Emergencies happen anywhere, anytime, and sometimes medical professionals find themselves in situations where they are the only ones who can help. Is There a Doctor in the House? is a Medscape series telling these stories.
It was one of those dog days of August where the humidity is palpable and the pressure is so hot and thick you can almost feel the ions in the air. At the time (2022), I was a White House fellow and senior advisor in the West Wing Office of Public Engagement and in the Office of the Vice President.
I was leaving the White House around 7:00 PM through the front gate on Lafayette Square. I had a dinner reservation with a friend, so I was in a rush. It was super overcast. Lo and behold, three steps after I closed the gate behind me, it started pouring. Rain came down so hard I had to take shelter.
There's a stone building in front of the White House with archways, so I took cover underneath one of them, hoping that in a couple of minutes the rain would pass. Behind the archways are these thick, black, iron gates.
Just as I was about to make a run for it, I heard: BOOM!
It was like a bomb had gone off. In one moment, I saw the lightning bolt, heard the thunder, and felt the heat. It was all one rush of sensation. I couldn't remember having been that scared in a long time.
I thought, I definitely have to get out of here. In a couple of minutes there might be another strike, and I'm sitting next to iron gates! I saw a little bit of a window in the downpour, so I started booking it. I knew there was a sheltered Secret Service area around the corner where they park their cars. A much safer place to be.
I was sprinting on the sidewalk and spotted a bunch of Secret Service agents on their bikes riding in the opposite direction, back toward the park. I knew they wouldn't be out on bikes in this mess without a reason. As they reached me, one agent said, "Clear the sidewalk! We're coming through with a bunch of equipment."
I yelled, "What's going on?"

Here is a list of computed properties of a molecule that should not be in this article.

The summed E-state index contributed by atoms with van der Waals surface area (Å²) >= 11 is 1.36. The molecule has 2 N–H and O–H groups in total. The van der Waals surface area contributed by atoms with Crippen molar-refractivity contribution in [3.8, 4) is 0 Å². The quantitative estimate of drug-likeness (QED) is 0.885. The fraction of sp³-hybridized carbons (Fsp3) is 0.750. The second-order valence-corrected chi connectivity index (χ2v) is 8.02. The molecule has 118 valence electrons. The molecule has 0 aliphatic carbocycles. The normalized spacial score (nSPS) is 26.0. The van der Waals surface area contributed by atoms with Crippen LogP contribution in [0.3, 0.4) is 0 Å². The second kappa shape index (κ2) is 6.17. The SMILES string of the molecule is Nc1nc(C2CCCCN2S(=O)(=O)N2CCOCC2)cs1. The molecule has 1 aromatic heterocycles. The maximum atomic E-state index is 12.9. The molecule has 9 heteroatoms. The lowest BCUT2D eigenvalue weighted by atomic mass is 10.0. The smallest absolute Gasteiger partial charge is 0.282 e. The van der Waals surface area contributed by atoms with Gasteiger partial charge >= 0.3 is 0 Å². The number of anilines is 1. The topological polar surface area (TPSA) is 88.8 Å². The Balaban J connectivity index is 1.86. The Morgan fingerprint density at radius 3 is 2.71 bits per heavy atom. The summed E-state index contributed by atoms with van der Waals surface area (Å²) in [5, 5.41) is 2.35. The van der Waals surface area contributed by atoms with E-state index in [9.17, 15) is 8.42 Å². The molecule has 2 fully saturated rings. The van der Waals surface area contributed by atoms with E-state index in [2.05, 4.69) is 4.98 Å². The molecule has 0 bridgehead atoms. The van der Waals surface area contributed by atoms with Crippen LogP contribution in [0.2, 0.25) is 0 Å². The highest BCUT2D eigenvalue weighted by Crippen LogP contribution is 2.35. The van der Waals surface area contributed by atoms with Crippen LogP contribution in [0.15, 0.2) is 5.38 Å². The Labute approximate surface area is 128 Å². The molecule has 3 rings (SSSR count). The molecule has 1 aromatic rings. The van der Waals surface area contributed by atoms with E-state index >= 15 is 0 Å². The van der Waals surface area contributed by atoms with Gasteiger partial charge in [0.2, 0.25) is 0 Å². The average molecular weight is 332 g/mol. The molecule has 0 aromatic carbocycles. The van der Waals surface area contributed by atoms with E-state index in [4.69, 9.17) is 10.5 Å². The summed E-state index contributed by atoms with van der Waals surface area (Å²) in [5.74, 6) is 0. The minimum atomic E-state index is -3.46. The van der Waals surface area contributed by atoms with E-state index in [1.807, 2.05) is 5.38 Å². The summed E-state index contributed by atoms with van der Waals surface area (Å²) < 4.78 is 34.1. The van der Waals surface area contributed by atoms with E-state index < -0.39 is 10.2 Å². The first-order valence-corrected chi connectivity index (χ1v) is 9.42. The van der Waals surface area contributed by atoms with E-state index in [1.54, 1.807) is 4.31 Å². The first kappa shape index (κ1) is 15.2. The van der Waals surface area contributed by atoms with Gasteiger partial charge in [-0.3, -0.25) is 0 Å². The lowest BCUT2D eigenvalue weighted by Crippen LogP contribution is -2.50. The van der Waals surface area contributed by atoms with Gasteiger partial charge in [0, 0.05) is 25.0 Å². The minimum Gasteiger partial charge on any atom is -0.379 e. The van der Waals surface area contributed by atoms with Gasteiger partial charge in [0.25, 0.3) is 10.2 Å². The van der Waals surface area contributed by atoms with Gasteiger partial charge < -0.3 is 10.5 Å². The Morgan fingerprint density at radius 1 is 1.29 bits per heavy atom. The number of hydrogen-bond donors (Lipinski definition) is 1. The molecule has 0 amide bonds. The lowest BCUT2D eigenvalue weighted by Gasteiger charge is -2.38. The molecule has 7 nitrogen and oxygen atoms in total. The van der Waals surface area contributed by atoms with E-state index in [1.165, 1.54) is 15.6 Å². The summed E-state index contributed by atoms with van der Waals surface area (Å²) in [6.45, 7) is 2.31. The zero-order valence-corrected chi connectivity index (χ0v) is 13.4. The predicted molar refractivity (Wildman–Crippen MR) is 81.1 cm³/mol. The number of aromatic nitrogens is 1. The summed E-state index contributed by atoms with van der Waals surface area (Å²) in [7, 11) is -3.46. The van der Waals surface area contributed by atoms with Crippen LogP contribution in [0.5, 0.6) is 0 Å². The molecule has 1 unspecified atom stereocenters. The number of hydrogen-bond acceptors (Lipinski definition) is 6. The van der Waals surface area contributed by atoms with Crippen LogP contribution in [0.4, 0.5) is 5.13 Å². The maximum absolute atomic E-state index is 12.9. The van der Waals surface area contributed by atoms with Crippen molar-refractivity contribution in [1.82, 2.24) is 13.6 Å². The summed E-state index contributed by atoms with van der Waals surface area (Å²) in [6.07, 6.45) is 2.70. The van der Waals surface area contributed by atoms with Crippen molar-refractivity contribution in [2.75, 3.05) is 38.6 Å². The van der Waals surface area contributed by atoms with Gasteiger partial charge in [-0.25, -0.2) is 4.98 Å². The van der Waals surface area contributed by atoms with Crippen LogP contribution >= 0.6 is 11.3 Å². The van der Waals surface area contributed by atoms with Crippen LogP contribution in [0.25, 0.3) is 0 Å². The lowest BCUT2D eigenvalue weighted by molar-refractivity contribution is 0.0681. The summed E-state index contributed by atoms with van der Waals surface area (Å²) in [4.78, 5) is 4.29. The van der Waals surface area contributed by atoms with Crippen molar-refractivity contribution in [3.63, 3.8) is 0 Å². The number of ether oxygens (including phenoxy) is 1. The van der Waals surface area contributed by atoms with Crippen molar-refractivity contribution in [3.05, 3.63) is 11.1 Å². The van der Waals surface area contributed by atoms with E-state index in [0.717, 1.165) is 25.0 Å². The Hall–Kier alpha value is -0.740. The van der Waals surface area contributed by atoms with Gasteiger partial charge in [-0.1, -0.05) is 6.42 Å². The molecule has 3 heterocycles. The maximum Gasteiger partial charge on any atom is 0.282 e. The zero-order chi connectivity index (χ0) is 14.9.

"Four people were just struck by lightning," he said as he zoomed past.
I thought: Sh*t. I have to go back.
It was like two different parts of my brain were active at the exact same time. My subcortical brain at the level of the amygdala was like: You just ran from there, idiot. Why are you running back? And another part of my brain was like: This is who you are.
The lightning had struck one of the largest trees in the park. Four bodies splayed out in one direction from the tree. They'd been taking shelter underneath it when they were hit and were blown off to one side. By the time I got there, two Secret Service agents were on the scene doing CPR. Some bystanders had started to run over.
I did a quick round of pulse checks to see everyone's status, and all four were apneic and pulseless. I told the two Secret Service agents to keep doing compressions on the first person. Two bystanders also began compressions on another person, an older man.
More Secret Service agents arrived, and I said, "We need to do compressions on this other person right now." One of the agents took a moment to question who I could be and why I was there. I said, "I'm a doctor. I know I'm not dressed like one, but I'm a physician."
I told some agents to go find an AED, because these people needed to be shocked.
After they left, I was effectively trying to triage which of these four people would get the AED first. Initially, I spent more of my time on the young man, and we began to get some response from him. I then spent some time with the young woman.
It turned out there were AEDs in the pouches on the Secret Service bikes, but they were very small, dinky AEDs. We tried to apply the pads, but it was downpouring so much that the adhesive wouldn't stick. I told one of the agents we needed a towel.